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1648. scwindsaloft
11:40 PM GMT on July 25, 2007
I third that thought. Let it be done...
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1647. StormJunkie
11:40 PM GMT on July 25, 2007
Evening mlc
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1645. ryang
7:36 PM AST on July 25, 2007
In my opinion, convection should refire tonight, it could have a weak low.
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1644. StormJunkie
11:36 PM GMT on July 25, 2007
I certainly don't think it is dead. The models have been hinting at it for several days, including the Ukmet. I'll be keeping an eye on it. Tonight who knows, but I said yesterday morning that I thought we would see a TD out there with in a week. Just my guess though.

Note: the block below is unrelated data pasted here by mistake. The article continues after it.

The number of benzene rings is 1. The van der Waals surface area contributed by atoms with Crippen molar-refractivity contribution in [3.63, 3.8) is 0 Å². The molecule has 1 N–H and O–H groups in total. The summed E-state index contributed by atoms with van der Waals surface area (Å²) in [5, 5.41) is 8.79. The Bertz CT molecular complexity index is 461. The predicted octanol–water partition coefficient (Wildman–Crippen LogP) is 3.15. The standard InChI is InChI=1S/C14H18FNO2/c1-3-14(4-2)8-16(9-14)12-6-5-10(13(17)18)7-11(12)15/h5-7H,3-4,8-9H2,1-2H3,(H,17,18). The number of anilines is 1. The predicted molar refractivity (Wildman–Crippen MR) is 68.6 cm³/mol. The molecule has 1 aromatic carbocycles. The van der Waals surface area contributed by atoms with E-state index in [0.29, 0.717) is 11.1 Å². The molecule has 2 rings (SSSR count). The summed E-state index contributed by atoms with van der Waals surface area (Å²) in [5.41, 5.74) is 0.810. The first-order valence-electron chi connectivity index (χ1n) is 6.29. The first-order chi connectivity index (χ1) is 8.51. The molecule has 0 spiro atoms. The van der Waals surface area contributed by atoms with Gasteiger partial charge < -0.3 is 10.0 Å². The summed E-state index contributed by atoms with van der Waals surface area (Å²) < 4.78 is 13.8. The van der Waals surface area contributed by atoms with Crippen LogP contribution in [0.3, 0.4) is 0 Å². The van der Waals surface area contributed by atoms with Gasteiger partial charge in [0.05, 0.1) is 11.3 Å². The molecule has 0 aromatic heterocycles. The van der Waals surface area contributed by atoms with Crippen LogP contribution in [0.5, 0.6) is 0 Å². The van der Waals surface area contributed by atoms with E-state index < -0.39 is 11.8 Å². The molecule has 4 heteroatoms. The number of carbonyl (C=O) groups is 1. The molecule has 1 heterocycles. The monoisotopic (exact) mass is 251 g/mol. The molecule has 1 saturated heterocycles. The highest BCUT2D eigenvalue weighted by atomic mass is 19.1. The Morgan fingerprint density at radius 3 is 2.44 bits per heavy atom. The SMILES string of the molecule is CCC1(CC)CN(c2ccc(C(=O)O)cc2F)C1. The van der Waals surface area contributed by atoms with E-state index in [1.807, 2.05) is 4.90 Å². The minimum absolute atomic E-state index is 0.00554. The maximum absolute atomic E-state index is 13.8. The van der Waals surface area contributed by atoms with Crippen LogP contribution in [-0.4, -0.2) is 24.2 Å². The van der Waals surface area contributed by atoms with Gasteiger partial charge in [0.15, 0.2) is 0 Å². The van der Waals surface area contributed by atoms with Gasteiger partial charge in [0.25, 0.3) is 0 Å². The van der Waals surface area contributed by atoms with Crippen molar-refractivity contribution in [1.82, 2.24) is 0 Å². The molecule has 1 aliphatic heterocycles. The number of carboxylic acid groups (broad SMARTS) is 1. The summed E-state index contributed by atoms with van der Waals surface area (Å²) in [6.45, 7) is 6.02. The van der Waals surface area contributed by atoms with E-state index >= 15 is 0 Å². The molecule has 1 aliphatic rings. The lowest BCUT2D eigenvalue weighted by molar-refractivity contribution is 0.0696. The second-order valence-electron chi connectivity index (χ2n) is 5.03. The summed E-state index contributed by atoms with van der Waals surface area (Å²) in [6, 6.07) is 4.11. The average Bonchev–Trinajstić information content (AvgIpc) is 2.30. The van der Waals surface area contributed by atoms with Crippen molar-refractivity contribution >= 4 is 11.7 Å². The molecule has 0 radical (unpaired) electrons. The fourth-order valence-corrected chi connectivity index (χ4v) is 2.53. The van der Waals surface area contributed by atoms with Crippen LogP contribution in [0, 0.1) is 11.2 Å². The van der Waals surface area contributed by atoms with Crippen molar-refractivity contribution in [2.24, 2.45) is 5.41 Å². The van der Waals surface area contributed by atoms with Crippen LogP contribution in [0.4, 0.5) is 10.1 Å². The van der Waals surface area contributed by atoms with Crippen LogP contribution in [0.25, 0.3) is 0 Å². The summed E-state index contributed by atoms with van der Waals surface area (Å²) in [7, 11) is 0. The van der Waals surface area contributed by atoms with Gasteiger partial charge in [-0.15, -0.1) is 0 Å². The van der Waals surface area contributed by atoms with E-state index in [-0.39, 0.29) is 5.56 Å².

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1643. ryang
7:34 PM AST on July 25, 2007
Well, not that we gave up on the wave, just lost some faith.
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1641. StormJunkie
11:34 PM GMT on July 25, 2007
No ryan, you are part of everyone :~)
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About JeffMasters

Jeff co-founded the Weather Underground in 1995 while working on his Ph.D. He flew with the NOAA Hurricane Hunters from 1986-1990.